Protein sorting in the maturation of inner ear cells

Lead Research Organisation: University College London
Department Name: Ear Institute



Our ability to hear a vast range of sounds relies on thousands of specialised sensory receptors inside the auditory part of the ear. These "hair cells" are also found in balance organs within the inner ear, where they allow us to sense movements of our head and appreciate the effects of gravity. Errors in the development of these cells are associated with hearing loss and balance deficits found in a number of diseases, and progressive loss of hair cells most likely contributes to the majority of cases of age-related hearing loss and falls in the elderly.

Hair cells bear a mechanically sensitive apparatus, known as the "hair bundle", and this delicate structure must be placed in the right place and in the correct orientation to be most sensitive to the microscopic fluid movements provided by sound and head movements. This process is instructed by numerous interacting genes, and variations in these genes can cause forms of inherited hearing loss and balance problems that contribute to complex syndromes. It is not currently understood how the essential building blocks and signalling molecules that are involved in building the bundle are directed to be in the right place in hair cells, at the right time.

This project has several goals. We wish to determine how the complexity of hair bundle shape and orientation is regulated at a molecular level during normal development, and how this regulation is affected under conditions during certain diseases of the nervous system. We aim to find out how essential proteins are delivered to specific regions of a hair cell. We want to know if this protein sorting pathway contributes to ongoing replacement of hair cells and repair after damage to the inner ear. Finally, we want to know if a molecular regulator of hair bundle shape during embryonic development can subsequently play quite distinct roles in support of the functionally mature inner ear.

Our studies would provide a detailed analysis of mechanisms contributing to the normal development of the inner ear, explain how these mechanisms are affected by genetic disease, and how they may be harnessed in the future in order to repair the inner ear following damage or during old age, by replacing lost hair cells or by prolonging their lifespan. These mechanisms are likely to be important in other regions of the nervous system, and so our results will be of wider importance, and may contribute to future treatments of neural disorders.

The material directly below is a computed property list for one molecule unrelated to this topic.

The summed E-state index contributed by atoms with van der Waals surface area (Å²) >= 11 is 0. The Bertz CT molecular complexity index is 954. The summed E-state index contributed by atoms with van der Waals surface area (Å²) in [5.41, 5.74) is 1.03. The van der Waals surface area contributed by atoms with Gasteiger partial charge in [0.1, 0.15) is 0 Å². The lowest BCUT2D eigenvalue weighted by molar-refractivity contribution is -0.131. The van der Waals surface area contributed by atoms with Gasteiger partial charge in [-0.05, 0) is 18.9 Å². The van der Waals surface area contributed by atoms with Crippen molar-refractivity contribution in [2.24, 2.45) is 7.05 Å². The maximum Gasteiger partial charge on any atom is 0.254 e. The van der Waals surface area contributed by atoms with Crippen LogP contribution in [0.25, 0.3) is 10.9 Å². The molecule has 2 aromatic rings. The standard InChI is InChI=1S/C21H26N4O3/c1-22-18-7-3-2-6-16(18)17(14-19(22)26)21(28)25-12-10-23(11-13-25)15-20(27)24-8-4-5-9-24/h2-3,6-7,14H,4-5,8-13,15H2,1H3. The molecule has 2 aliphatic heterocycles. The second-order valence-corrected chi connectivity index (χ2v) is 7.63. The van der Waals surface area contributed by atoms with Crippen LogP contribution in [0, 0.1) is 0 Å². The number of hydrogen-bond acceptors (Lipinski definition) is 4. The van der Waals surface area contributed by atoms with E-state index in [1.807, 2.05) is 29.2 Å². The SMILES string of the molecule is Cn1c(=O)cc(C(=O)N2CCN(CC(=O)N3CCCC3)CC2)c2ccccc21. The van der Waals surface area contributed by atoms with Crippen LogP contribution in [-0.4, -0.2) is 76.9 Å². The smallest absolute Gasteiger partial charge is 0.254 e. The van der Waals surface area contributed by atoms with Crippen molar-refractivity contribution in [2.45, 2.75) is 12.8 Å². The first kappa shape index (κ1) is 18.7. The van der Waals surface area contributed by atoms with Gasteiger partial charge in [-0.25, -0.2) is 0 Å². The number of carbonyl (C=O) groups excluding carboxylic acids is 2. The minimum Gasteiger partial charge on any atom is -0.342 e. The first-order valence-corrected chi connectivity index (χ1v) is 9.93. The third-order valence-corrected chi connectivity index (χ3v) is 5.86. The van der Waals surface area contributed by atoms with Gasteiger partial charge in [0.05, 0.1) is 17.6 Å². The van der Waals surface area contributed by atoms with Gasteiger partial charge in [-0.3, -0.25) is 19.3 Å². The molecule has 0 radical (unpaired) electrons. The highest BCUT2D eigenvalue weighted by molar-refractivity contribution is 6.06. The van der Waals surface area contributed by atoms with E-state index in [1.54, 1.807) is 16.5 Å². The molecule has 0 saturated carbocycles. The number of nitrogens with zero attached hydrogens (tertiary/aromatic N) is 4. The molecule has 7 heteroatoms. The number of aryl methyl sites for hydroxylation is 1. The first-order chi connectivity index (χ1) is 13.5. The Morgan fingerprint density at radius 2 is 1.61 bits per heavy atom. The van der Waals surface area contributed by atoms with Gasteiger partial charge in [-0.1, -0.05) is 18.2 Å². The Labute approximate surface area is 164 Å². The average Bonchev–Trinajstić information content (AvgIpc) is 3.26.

Technical Summary

Technical summary

The morphogenesis of the hair cell stereociliary bundle in mice depends on the interaction of several signalling pathways, including long-distance planar cell polarity (PCP) and a cell-autonomous mechanism that regulates the apical cytoskeleton. The correct subcellular targeting of a "polarity complex" of key proteins results in a specific migration of the primary cilium, and the graded lengthening of individual stereocilia. Deletion of the genes coding for these proteins results in malformed and stunted bundles. In recent work we revealed comparable hair bundle phenotypes in mice with a disruption of the gene coding for SorCS2, a protein known elsewhere to play pleiotropic roles in endosomal trafficking and neurotrophic signalling. The mis-localisation of the polarity complex in this model suggested SorCS2 may regulate the subcellular distribution of elements essential for normal hair cell differentiation. Following the embryonic period we observed a persistent up-regulation of SorCS2 expression in cochlear supporting cells, possibly consistent with it acting as a neurotrophin co-receptor.